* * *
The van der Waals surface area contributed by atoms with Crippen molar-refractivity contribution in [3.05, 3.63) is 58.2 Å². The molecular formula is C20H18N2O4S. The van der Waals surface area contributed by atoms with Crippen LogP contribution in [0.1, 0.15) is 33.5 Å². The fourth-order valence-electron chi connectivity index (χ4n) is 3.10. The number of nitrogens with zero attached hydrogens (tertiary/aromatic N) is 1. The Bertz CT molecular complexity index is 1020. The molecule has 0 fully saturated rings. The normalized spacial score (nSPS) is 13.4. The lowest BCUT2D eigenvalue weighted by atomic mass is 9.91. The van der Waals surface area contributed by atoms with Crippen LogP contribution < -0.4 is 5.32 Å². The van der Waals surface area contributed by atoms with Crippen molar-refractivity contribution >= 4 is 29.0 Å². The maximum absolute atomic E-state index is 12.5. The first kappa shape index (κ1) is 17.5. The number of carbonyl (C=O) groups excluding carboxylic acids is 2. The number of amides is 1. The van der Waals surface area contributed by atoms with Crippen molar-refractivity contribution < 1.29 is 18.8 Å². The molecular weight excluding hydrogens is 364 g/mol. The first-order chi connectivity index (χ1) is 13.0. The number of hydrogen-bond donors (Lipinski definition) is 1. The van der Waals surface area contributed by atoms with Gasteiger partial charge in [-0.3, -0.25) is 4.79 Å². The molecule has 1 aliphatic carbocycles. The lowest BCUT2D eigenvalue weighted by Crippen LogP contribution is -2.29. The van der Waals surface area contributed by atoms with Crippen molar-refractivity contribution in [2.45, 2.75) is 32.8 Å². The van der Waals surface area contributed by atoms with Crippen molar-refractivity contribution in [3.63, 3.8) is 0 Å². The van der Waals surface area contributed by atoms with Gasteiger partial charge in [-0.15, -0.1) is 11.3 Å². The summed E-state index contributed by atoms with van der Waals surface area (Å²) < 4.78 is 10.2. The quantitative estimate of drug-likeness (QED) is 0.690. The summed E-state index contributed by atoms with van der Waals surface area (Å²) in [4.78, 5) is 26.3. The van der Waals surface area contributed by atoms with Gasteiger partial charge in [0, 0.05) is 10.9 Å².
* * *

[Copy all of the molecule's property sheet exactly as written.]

The van der Waals surface area contributed by atoms with Crippen molar-refractivity contribution in [3.05, 3.63) is 58.2 Å². The molecular formula is C20H18N2O4S. The van der Waals surface area contributed by atoms with Crippen LogP contribution in [0.1, 0.15) is 33.5 Å². The fourth-order valence-electron chi connectivity index (χ4n) is 3.10. The number of nitrogens with zero attached hydrogens (tertiary/aromatic N) is 1. The Bertz CT molecular complexity index is 1020. The molecule has 0 fully saturated rings. The normalized spacial score (nSPS) is 13.4. The lowest BCUT2D eigenvalue weighted by atomic mass is 9.91. The van der Waals surface area contributed by atoms with Crippen LogP contribution < -0.4 is 5.32 Å². The van der Waals surface area contributed by atoms with Crippen molar-refractivity contribution >= 4 is 29.0 Å². The maximum absolute atomic E-state index is 12.5. The first kappa shape index (κ1) is 17.5. The number of carbonyl (C=O) groups excluding carboxylic acids is 2. The number of amides is 1. The van der Waals surface area contributed by atoms with Crippen molar-refractivity contribution < 1.29 is 18.8 Å². The molecular weight excluding hydrogens is 364 g/mol. The first-order chi connectivity index (χ1) is 13.0. The number of hydrogen-bond donors (Lipinski definition) is 1. The van der Waals surface area contributed by atoms with Gasteiger partial charge in [-0.3, -0.25) is 4.79 Å². The molecule has 1 aliphatic carbocycles. The lowest BCUT2D eigenvalue weighted by Crippen LogP contribution is -2.29. The van der Waals surface area contributed by atoms with Crippen molar-refractivity contribution in [2.45, 2.75) is 32.8 Å². The van der Waals surface area contributed by atoms with Crippen molar-refractivity contribution in [3.63, 3.8) is 0 Å². The van der Waals surface area contributed by atoms with Gasteiger partial charge in [-0.15, -0.1) is 11.3 Å². The summed E-state index contributed by atoms with van der Waals surface area (Å²) < 4.78 is 10.2. The quantitative estimate of drug-likeness (QED) is 0.690. The summed E-state index contributed by atoms with van der Waals surface area (Å²) in [4.78, 5) is 26.3. The van der Waals surface area contributed by atoms with Gasteiger partial charge in [0, 0.05) is 10.9 Å².